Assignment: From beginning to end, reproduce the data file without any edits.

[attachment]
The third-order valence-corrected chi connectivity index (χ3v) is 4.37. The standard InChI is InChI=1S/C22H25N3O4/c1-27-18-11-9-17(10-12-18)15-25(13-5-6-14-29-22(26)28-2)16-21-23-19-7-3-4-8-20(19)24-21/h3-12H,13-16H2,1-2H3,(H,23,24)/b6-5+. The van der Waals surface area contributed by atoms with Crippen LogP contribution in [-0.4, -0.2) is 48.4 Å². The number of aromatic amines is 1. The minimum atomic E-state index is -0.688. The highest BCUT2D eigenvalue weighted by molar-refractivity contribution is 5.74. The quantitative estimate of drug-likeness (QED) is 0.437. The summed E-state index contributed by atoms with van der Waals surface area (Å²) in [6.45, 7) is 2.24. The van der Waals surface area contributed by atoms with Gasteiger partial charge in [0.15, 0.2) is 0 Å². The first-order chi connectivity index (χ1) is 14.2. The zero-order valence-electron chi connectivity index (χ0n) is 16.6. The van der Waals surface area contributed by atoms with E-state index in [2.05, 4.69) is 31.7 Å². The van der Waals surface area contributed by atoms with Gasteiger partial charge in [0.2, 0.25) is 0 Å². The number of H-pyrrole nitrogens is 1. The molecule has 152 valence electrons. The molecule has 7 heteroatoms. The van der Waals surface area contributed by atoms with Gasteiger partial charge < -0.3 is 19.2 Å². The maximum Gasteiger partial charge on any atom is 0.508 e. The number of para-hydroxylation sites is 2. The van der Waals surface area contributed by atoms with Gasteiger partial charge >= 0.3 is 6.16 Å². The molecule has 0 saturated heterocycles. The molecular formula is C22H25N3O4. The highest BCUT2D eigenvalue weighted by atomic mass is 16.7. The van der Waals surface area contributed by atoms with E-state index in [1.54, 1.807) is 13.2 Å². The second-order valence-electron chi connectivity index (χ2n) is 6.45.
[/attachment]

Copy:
The third-order valence-corrected chi connectivity index (χ3v) is 4.37. The standard InChI is InChI=1S/C22H25N3O4/c1-27-18-11-9-17(10-12-18)15-25(13-5-6-14-29-22(26)28-2)16-21-23-19-7-3-4-8-20(19)24-21/h3-12H,13-16H2,1-2H3,(H,23,24)/b6-5+. The van der Waals surface area contributed by atoms with Crippen LogP contribution in [-0.4, -0.2) is 48.4 Å². The number of aromatic amines is 1. The minimum atomic E-state index is -0.688. The highest BCUT2D eigenvalue weighted by molar-refractivity contribution is 5.74. The quantitative estimate of drug-likeness (QED) is 0.437. The summed E-state index contributed by atoms with van der Waals surface area (Å²) in [6.45, 7) is 2.24. The van der Waals surface area contributed by atoms with Gasteiger partial charge in [0.15, 0.2) is 0 Å². The first-order chi connectivity index (χ1) is 14.2. The zero-order valence-electron chi connectivity index (χ0n) is 16.6. The van der Waals surface area contributed by atoms with E-state index in [2.05, 4.69) is 31.7 Å². The van der Waals surface area contributed by atoms with Gasteiger partial charge in [0.2, 0.25) is 0 Å². The number of H-pyrrole nitrogens is 1. The molecule has 152 valence electrons. The molecule has 7 heteroatoms. The van der Waals surface area contributed by atoms with Gasteiger partial charge < -0.3 is 19.2 Å². The maximum Gasteiger partial charge on any atom is 0.508 e. The number of para-hydroxylation sites is 2. The van der Waals surface area contributed by atoms with Gasteiger partial charge >= 0.3 is 6.16 Å². The molecule has 0 saturated heterocycles. The molecular formula is C22H25N3O4. The highest BCUT2D eigenvalue weighted by atomic mass is 16.7. The van der Waals surface area contributed by atoms with E-state index in [1.54, 1.807) is 13.2 Å². The second-order valence-electron chi connectivity index (χ2n) is 6.45.